Larbert’s Tom pairs up with Sir Alex for cancer campaign

Tom Hart has twice fought back from a lung cancer diagnosis and is now urging others to make sure they get it checked out if they have any symptoms
Tom Hart has twice fought back from a lung cancer diagnosis and is now urging others to make sure they get it checked out if they have any symptoms

A health worker has teamed up with a football legend to help increase the early detection of lung cancer to give people ‘extra time’.

Tom Hart of Larbert has joined with former Manchester United boss Sir Alex Ferguson to raise awareness of the signs of the condition.

Both have been affected by lung cancer – Tom (59) has twice battled back after being diagnosed, while Sir Alex lost both parents to the disease.

A new campaign has been launched to raise awareness, part of the Scottish Government’s £30 million Detect Cancer Early plan, which is initially focusing on breast, bowel and lung cancer, and aims to increase the early detection of cancer by 25 per cent by the end of 2015.

Tom, a former charge nurse, is NHS Forth Valley’s employee director. In 2011, he waited five weeks before going to his GP about a persistent cough.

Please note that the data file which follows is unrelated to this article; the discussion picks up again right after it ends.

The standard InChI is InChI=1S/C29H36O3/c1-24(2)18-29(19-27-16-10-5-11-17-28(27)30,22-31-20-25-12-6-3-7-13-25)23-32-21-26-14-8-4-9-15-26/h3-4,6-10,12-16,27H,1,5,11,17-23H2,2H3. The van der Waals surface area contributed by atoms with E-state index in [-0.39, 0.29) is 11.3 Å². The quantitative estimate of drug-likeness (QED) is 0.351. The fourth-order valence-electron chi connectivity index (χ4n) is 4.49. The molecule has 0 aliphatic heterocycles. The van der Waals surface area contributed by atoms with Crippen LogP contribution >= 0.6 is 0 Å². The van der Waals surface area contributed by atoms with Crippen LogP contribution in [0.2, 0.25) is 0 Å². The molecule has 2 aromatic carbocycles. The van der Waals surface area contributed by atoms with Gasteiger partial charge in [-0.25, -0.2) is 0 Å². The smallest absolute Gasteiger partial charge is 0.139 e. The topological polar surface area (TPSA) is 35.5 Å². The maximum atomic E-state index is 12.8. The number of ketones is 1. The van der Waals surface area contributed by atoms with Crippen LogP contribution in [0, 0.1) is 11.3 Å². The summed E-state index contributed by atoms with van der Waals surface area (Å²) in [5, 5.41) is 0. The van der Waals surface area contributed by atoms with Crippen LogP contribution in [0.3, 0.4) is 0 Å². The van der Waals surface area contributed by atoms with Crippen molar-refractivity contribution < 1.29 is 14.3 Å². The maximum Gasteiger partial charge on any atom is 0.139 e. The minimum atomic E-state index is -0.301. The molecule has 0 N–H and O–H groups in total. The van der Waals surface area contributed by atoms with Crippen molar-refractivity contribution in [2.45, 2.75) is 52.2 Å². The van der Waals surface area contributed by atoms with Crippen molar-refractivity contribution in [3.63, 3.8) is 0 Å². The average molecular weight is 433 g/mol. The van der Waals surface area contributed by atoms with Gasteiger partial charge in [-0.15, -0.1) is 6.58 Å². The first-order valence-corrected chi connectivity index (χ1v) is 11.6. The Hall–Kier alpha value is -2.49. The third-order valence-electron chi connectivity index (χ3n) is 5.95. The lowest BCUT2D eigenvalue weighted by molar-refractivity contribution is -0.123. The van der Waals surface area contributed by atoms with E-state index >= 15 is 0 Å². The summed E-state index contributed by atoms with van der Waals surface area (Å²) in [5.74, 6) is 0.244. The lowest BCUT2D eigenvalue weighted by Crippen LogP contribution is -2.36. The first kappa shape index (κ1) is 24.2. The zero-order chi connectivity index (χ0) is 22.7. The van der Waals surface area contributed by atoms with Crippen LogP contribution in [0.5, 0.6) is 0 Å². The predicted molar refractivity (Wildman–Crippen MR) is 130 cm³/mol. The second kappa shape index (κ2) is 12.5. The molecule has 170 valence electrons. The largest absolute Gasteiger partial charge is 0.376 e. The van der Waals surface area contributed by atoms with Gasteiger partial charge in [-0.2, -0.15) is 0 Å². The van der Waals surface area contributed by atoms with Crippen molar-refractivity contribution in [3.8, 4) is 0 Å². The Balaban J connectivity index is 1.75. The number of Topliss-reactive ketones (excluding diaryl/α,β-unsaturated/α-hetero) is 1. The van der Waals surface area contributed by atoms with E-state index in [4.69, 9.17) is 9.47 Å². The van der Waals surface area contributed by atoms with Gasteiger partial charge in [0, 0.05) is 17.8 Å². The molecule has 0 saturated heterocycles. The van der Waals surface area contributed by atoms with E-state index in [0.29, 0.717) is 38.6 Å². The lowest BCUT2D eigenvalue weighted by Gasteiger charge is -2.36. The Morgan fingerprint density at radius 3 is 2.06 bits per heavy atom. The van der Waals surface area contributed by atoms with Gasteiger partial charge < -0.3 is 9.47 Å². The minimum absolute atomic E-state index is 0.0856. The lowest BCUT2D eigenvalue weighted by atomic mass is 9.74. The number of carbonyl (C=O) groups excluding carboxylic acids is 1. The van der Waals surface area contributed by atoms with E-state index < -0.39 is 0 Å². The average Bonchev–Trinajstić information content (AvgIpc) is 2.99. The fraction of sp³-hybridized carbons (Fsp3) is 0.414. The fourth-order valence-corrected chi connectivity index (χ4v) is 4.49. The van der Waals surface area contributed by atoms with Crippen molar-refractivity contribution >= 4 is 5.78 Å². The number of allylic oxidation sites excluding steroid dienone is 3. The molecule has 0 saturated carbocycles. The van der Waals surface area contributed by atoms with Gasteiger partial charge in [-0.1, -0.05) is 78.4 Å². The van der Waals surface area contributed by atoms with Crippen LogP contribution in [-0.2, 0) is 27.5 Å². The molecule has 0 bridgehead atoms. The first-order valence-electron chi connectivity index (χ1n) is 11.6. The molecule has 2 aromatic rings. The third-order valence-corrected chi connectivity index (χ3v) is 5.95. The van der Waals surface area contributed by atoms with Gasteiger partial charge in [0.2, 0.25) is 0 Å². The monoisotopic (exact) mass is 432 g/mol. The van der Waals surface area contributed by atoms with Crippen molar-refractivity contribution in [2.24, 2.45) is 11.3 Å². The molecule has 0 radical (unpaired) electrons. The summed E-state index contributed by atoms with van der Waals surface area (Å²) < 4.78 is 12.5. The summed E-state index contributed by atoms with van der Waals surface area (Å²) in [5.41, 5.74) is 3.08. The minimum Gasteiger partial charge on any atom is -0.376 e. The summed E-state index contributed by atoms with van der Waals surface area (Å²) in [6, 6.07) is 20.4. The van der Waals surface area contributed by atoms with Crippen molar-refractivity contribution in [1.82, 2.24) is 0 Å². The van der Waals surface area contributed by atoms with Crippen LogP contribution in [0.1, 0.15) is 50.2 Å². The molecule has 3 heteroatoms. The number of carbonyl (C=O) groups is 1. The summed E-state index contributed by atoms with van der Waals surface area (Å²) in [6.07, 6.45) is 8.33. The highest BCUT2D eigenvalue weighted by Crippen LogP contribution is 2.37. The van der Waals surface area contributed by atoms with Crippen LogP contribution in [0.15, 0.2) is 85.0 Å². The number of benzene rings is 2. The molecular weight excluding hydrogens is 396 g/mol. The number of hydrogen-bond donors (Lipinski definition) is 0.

He said: “My daughter Emma was getting married then my wife and I were going on holiday. I didn’t want to put a spanner in the works but when I did get it checked out was told that surgery wasn’t an option because of where the tumour was located.

“Instead I was given 12 days of intensive radiation and after a period of recovery was able to return to work.”

However, in April this year when he couldn’t get rid of a cough, he didn’t hesitate before going to his GP. This time he did have surgery and has made a full recovery, returning to work last month.

Tom added: “It’s important that people get checked if they have any of the symptoms. Hopefully it won’t be cancer but, if it is, the sooner treatment begins the better.”

Launching the campaign, Sir Alex Ferguson said: “I know the devastating impact cancer can have on families. But cancer’s not what it used to be and there are now treatments that can save or extend your life. So rather than do nothing about it, I urge anyone who is worried to get checked as early as they can.”

Dr James Cant, head of the British Lung Foundation in Scotland, said: “Lung cancer is a disease which can develop slowly over a number of years. Often it causes no pain so it’s important to be aware of other warning signs and act quickly to have them checked. A persistent cough or coughing up blood could be symptoms of lung cancer or another lung condition, but whatever you do, don’t ignore them.”